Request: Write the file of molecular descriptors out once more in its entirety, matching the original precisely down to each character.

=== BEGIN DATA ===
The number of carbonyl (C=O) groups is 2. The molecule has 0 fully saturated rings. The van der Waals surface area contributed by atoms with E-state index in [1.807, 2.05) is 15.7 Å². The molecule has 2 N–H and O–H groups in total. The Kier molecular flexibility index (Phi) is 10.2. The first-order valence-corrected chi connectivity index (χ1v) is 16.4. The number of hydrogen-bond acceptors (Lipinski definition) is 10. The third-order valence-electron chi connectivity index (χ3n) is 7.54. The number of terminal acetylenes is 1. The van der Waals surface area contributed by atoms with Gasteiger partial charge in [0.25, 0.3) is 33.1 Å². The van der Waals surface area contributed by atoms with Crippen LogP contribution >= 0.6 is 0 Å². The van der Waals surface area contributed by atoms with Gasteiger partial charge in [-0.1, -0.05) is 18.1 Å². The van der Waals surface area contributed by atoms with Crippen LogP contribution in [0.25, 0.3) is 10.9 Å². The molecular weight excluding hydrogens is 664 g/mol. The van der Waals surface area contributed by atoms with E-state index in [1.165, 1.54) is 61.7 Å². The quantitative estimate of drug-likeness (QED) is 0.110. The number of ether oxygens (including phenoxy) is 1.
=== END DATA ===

The number of carbonyl (C=O) groups is 2. The molecule has 0 fully saturated rings. The van der Waals surface area contributed by atoms with E-state index in [1.807, 2.05) is 15.7 Å². The molecule has 2 N–H and O–H groups in total. The Kier molecular flexibility index (Phi) is 10.2. The first-order valence-corrected chi connectivity index (χ1v) is 16.4. The number of hydrogen-bond acceptors (Lipinski definition) is 10. The third-order valence-electron chi connectivity index (χ3n) is 7.54. The number of terminal acetylenes is 1. The van der Waals surface area contributed by atoms with Gasteiger partial charge in [0.25, 0.3) is 33.1 Å². The van der Waals surface area contributed by atoms with Crippen LogP contribution >= 0.6 is 0 Å². The van der Waals surface area contributed by atoms with Gasteiger partial charge in [-0.1, -0.05) is 18.1 Å². The van der Waals surface area contributed by atoms with Crippen LogP contribution in [0.25, 0.3) is 10.9 Å². The molecular weight excluding hydrogens is 664 g/mol. The van der Waals surface area contributed by atoms with E-state index in [1.165, 1.54) is 61.7 Å². The quantitative estimate of drug-likeness (QED) is 0.110. The number of ether oxygens (including phenoxy) is 1.